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Brazil Voids Merck Patent On AIDS Drug 765

Posted by kdawson
from the developing-world-revolt dept.
JoeBackward writes "Merck has this useful anti-AIDS drug Elfavirenz, and Brazil has lots of poor people with AIDS. So, after trying really hard to get Merck to cooperate on pricing, the Brazilian government has decided to take a 'compulsory license' to the patent, and get the drug from a factory in India. This compulsory license is basically a way to take the patent by eminent domain." This move gives Brazil one more thing in common with Thailand, both of which have blocked YouTube. Thailand's compulsory licensing of Elfavirenz and Plavix has landed the country on the US's watch list for piracy.
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Brazil Voids Merck Patent On AIDS Drug

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  • by TrnsltLife (779961) on Saturday May 05, 2007 @01:26PM (#19002595)
    Agreed. Good for them, it's good to see a country looking out for the welfare of its own citizens ahead of the profits of some multinational corporation.
  • by had3l (814482) on Saturday May 05, 2007 @01:33PM (#19002683)
    I remember seeing that "Brazil blocks Youtube" thing on slashdot, but seriously, I tested it back then, and there was no block, I talked to everyone I know, and they also noted no block. Not that one wasn't issued though, it probably was never enforced.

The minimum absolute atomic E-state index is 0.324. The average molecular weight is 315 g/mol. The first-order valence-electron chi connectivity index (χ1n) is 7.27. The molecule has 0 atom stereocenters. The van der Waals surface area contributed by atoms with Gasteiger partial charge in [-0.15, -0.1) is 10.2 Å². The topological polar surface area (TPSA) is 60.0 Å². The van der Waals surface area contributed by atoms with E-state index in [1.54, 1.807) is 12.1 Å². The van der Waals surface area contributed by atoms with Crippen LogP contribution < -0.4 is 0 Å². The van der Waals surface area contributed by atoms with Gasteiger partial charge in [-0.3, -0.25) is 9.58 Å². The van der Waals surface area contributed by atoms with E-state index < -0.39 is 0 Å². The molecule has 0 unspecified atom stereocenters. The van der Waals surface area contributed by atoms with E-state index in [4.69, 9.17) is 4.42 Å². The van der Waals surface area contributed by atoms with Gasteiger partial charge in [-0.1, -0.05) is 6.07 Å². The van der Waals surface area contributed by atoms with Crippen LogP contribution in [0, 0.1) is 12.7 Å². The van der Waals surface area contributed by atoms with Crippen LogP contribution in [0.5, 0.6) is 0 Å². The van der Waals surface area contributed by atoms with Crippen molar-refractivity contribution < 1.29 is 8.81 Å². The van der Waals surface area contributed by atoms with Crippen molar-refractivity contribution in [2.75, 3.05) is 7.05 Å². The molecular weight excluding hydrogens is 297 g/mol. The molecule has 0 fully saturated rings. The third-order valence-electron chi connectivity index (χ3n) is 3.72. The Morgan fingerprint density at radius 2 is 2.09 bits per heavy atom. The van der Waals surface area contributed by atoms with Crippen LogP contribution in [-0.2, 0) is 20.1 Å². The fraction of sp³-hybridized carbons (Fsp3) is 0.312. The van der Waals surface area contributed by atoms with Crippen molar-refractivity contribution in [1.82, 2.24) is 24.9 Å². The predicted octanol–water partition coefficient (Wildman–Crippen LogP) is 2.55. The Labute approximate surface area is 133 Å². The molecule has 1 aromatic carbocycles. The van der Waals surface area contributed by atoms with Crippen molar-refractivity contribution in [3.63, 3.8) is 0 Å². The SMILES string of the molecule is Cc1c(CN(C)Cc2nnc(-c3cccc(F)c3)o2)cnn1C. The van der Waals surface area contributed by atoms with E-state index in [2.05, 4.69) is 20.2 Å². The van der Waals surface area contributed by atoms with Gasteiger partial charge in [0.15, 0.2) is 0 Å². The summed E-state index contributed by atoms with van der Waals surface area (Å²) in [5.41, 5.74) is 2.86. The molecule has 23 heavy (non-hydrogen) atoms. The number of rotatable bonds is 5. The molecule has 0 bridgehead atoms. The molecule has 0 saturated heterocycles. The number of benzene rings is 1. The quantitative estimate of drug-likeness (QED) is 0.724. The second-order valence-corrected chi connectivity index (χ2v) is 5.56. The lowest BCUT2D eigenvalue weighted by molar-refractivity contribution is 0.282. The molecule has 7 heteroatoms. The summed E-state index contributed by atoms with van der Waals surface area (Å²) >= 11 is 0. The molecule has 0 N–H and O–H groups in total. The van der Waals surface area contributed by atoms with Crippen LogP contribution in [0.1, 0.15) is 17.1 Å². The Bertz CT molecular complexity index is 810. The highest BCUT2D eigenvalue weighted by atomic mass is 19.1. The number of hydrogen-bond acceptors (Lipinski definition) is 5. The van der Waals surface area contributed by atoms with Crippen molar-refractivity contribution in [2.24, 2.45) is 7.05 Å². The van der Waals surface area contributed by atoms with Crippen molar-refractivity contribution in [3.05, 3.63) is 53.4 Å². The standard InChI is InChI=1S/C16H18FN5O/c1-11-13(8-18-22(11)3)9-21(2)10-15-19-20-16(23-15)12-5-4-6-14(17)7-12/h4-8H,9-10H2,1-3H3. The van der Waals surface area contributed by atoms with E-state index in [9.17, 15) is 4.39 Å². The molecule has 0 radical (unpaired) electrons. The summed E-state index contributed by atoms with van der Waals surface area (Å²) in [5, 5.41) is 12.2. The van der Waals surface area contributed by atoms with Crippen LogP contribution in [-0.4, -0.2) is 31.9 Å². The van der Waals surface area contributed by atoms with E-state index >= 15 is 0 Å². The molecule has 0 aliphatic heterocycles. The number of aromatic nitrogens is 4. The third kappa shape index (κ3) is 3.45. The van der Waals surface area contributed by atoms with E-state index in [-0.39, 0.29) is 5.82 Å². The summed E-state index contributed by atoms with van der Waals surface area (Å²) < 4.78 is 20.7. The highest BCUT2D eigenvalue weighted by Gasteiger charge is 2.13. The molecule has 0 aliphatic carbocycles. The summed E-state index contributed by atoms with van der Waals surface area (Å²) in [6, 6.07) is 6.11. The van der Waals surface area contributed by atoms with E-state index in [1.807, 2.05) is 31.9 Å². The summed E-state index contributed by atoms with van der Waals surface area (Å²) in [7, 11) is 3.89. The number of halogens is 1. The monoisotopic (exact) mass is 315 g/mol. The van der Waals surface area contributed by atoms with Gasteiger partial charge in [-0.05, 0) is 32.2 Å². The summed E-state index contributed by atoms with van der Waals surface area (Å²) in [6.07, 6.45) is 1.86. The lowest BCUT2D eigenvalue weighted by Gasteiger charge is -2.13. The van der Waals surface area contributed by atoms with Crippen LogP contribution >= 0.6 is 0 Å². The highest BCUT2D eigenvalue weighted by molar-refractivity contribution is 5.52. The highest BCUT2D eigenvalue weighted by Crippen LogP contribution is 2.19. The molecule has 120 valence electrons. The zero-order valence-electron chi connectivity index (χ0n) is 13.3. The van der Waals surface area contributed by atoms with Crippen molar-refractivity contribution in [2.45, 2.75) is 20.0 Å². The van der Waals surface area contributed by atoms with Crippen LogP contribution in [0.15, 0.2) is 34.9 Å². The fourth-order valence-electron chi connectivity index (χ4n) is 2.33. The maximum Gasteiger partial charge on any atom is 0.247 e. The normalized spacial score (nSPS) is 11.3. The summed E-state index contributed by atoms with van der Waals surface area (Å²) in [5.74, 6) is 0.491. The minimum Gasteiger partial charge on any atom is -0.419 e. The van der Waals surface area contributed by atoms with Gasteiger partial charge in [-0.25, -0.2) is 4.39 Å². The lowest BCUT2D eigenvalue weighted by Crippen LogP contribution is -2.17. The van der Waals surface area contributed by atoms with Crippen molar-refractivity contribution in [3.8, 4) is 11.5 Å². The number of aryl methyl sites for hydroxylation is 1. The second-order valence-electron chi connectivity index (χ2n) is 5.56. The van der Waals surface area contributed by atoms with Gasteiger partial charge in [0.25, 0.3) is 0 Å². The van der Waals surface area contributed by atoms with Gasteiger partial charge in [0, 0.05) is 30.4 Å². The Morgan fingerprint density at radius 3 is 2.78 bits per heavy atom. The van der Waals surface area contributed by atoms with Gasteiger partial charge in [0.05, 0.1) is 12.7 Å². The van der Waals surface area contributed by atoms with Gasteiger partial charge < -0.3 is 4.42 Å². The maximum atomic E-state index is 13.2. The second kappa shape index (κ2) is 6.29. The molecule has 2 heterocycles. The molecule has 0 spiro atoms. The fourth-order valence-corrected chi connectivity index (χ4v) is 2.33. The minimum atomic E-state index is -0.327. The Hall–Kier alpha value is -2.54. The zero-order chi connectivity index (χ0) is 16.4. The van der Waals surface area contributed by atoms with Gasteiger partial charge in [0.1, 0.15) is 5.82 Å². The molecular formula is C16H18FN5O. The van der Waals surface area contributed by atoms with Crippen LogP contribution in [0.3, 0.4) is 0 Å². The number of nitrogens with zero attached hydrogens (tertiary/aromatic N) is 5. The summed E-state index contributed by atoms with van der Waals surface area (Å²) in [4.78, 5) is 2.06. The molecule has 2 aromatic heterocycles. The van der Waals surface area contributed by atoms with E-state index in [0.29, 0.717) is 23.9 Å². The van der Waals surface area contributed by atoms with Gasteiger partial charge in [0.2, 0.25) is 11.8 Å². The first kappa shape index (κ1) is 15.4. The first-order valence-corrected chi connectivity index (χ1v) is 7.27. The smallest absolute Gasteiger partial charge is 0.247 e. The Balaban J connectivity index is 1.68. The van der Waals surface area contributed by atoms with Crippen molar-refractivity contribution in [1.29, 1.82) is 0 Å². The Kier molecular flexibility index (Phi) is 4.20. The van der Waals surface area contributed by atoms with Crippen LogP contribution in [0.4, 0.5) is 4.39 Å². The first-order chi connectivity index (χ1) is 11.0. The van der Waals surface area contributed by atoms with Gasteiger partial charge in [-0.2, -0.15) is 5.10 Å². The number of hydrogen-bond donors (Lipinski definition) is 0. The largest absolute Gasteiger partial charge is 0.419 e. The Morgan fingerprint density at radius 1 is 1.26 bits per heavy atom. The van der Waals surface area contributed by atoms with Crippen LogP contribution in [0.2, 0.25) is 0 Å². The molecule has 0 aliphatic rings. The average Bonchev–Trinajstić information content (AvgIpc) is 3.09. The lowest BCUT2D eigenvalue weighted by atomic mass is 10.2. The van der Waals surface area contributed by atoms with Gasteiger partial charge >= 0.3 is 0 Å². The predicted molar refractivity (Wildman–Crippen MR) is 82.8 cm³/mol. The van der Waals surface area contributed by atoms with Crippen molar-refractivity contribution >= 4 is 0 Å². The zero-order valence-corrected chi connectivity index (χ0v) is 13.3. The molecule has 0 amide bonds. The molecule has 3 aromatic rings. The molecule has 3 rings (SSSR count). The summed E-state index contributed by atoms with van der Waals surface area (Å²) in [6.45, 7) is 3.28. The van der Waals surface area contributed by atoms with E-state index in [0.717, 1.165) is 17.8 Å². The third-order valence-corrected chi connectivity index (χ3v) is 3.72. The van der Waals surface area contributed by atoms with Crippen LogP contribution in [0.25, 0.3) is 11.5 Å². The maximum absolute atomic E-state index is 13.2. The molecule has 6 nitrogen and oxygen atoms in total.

It was a BS case anyway, it was a public beach, everyone was there to see them having sex. If anyone was breaking the law, they were. Of course, with the justice system here as corrupt and moronic as it is, those kinds of rulings aren't surprising. Believe me though, 100% of the Brazilian people would be against any sort of ban.

  • Re:youtube (Score:5, Informative)

    by Anonymous Coward on Saturday May 05, 2007 @01:47PM (#19002843)
    as a matter of fact, brazil stopped blocking youtube three days after the ban was actually set. And not all ISPs complied with the ruling, only one, Brasil Telecom, which is responsible for broadbrand in all southern states.
  • by Anonymous Coward on Saturday May 05, 2007 @01:54PM (#19002901)
    The idea that someone has a divine right to recover sunk costs is quintissentially communist (google Karl Marx, Labor Theory of Value).

    This is a WIN for free-market capitalism, where there shouldn't be patents in the first place.

    I do think it's sad to see "anti globalisation" and "anti capitalist" protesters - they *should* be "anti corporate-socialism" protesters. What we have today is about as far from real capitalism as the USSR was from real communism.

  • by rhombic (140326) on Saturday May 05, 2007 @02:05PM (#19003019)
    Sorry to disappoint, but there's a lot of people inside drug companies that give a lot of shit about people. I personally know I could be making a hell of a lot more money in the financial industry than I do in pharma. Why have lobbiests & etc to deal w/ governmental issues? Tell ya what, when the HMO's, AARP, & etc quit pushing the government to expropriate drugs & give them away for free, the companies would be more than happy to drop the government affairs and get back to doing science. But in the current climate, if you don't lobby, your interests will get buried. And then, once the investors realize that there are no more paying customers, you'll have no drug industry. Hope there's good leaches around in a few years when you decide to get sick.

    Where get the $1e9 dollars per drug? Lots of places. Here's a couple:

    The Tufts CSDD studies [tufts.edu] is a good source, their estimate was $900 mil four years ago.